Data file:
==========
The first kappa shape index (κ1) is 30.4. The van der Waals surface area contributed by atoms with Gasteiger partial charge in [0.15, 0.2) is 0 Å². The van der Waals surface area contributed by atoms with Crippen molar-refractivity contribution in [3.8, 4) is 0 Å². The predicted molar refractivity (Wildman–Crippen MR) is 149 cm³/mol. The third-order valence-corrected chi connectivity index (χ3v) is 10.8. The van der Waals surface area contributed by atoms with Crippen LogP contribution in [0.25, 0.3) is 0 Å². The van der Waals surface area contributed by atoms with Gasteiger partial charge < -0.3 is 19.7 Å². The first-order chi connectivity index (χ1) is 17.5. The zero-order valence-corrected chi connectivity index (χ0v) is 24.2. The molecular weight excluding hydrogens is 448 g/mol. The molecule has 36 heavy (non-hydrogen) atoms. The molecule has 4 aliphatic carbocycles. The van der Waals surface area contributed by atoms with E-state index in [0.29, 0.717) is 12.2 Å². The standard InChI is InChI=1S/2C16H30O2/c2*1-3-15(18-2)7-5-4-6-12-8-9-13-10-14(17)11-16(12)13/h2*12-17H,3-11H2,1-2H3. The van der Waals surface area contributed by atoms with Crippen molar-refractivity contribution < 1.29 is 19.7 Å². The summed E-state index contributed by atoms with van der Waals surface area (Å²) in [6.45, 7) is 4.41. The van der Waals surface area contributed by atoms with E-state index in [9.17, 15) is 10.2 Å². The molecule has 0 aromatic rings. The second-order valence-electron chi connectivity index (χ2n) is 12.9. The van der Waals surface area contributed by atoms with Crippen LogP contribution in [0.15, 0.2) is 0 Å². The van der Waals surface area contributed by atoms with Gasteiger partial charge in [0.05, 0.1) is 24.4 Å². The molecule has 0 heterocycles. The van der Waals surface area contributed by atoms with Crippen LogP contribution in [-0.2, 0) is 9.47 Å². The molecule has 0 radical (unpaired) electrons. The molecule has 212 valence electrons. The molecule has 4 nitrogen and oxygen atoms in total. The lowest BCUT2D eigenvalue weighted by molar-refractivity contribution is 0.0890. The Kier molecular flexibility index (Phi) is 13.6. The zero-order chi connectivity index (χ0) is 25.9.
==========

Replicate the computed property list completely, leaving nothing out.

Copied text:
The first kappa shape index (κ1) is 30.4. The van der Waals surface area contributed by atoms with Gasteiger partial charge in [0.15, 0.2) is 0 Å². The van der Waals surface area contributed by atoms with Crippen molar-refractivity contribution in [3.8, 4) is 0 Å². The predicted molar refractivity (Wildman–Crippen MR) is 149 cm³/mol. The third-order valence-corrected chi connectivity index (χ3v) is 10.8. The van der Waals surface area contributed by atoms with Crippen LogP contribution in [0.25, 0.3) is 0 Å². The van der Waals surface area contributed by atoms with Gasteiger partial charge < -0.3 is 19.7 Å². The first-order chi connectivity index (χ1) is 17.5. The zero-order valence-corrected chi connectivity index (χ0v) is 24.2. The molecular weight excluding hydrogens is 448 g/mol. The molecule has 36 heavy (non-hydrogen) atoms. The molecule has 4 aliphatic carbocycles. The van der Waals surface area contributed by atoms with E-state index in [0.29, 0.717) is 12.2 Å². The standard InChI is InChI=1S/2C16H30O2/c2*1-3-15(18-2)7-5-4-6-12-8-9-13-10-14(17)11-16(12)13/h2*12-17H,3-11H2,1-2H3. The van der Waals surface area contributed by atoms with Crippen molar-refractivity contribution < 1.29 is 19.7 Å². The summed E-state index contributed by atoms with van der Waals surface area (Å²) in [6.45, 7) is 4.41. The van der Waals surface area contributed by atoms with E-state index in [9.17, 15) is 10.2 Å². The molecule has 0 aromatic rings. The second-order valence-electron chi connectivity index (χ2n) is 12.9. The van der Waals surface area contributed by atoms with Crippen LogP contribution in [0.15, 0.2) is 0 Å². The van der Waals surface area contributed by atoms with Gasteiger partial charge in [0.05, 0.1) is 24.4 Å². The molecule has 0 heterocycles. The van der Waals surface area contributed by atoms with Crippen LogP contribution in [-0.2, 0) is 9.47 Å². The molecule has 0 radical (unpaired) electrons. The molecule has 212 valence electrons. The molecule has 4 nitrogen and oxygen atoms in total. The lowest BCUT2D eigenvalue weighted by molar-refractivity contribution is 0.0890. The Kier molecular flexibility index (Phi) is 13.6. The zero-order chi connectivity index (χ0) is 25.9.